Social media marketing enhances the old with the new

The advertising and promotion technique is breathing new life into the traditional antique business.

According to the latest trend reports, even businesses that are centered around the preservation of the past – that is, through the sale of antiques – are benefiting from what social media marketing has to offer.

Antique galleries and shops are now using Facebook, Twitter, Google+, Pinterest, and so on.

This comparatively recent trend of social media marketing is providing a new vitality to a trade that has not changed in a very long time. Many antique dealers are using several different networks in order to better promote their collections and to be able to appeal to a whole new and younger demographic.

This social media marketing trend is becoming much more evident at antique fairs and other events.

Social Media Marketing - Antique BusinessFor instance when perusing the various booths at the Chicago Antique Fair, this year, it became very evident that many of the participants were looking to social media marketing to be able to hold on to the connections that were made at the event. One prime example was the Chicago based Leslie Hindman Auctioneers, which calls itself the largest auction house in the Midwest, and that is the fifth biggest of its kind in the United States. They have been using Twitter since 2010 and Facebook since 2008, and have now recently added their own Pinterest page.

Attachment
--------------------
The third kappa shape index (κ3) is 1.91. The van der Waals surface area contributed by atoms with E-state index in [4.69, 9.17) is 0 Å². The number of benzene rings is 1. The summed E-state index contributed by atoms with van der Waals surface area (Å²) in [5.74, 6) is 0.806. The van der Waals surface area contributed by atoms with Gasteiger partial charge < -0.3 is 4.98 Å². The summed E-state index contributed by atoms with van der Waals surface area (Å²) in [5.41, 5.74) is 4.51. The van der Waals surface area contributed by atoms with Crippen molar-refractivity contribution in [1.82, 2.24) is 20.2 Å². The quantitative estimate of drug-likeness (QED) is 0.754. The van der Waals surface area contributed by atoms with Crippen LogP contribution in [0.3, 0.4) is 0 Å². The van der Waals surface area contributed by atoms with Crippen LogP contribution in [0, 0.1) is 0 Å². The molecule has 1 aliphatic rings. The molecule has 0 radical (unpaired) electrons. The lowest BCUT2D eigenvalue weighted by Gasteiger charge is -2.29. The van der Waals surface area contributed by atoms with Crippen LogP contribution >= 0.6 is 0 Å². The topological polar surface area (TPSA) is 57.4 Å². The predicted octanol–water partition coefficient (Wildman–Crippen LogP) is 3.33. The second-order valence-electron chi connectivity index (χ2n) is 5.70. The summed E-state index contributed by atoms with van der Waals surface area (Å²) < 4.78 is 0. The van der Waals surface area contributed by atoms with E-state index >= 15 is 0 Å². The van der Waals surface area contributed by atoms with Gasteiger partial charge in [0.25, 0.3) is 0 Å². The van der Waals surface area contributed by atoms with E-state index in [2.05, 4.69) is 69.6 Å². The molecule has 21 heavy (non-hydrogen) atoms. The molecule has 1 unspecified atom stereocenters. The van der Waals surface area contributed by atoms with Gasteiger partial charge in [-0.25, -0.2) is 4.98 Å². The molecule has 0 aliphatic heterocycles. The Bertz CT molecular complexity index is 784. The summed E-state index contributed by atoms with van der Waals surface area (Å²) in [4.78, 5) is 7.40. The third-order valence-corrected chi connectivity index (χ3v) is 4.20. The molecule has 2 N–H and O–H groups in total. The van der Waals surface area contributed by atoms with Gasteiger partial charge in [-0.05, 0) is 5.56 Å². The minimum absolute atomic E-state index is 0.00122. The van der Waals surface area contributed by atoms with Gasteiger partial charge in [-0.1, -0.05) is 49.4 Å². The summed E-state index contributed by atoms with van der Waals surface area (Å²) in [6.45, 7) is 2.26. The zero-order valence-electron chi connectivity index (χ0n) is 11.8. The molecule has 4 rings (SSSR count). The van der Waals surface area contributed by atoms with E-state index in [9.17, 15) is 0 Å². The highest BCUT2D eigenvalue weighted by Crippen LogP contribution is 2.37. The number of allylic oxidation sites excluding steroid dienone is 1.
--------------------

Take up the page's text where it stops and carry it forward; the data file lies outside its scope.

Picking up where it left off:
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According to the auction house’s business developer, Laurann Cavenaghi, the main goal of advertising and promoting is to solidify consignments that are high in quality. She pointed out that social media marketing is one of a number of highly effective ways of accomplishing that goal. She stated that “We share our catalogues, promote events, and market our upcoming auctions on Facebook and Twitter.” Cavenaghi went on to add that “It also allow us to reach younger audiences that are becoming increasingly interested in the art and antique markets.”

Social media marketing isn’t limited to larger auction houses and dealers, though. It was clear that even smaller antique dealers are benefitting from this technique. New York’s Rehs Galleries is now run by Lance Rehs, the fourth generation in his family to do so. He also identified interacting with people over social networks as an important element of his daily work.

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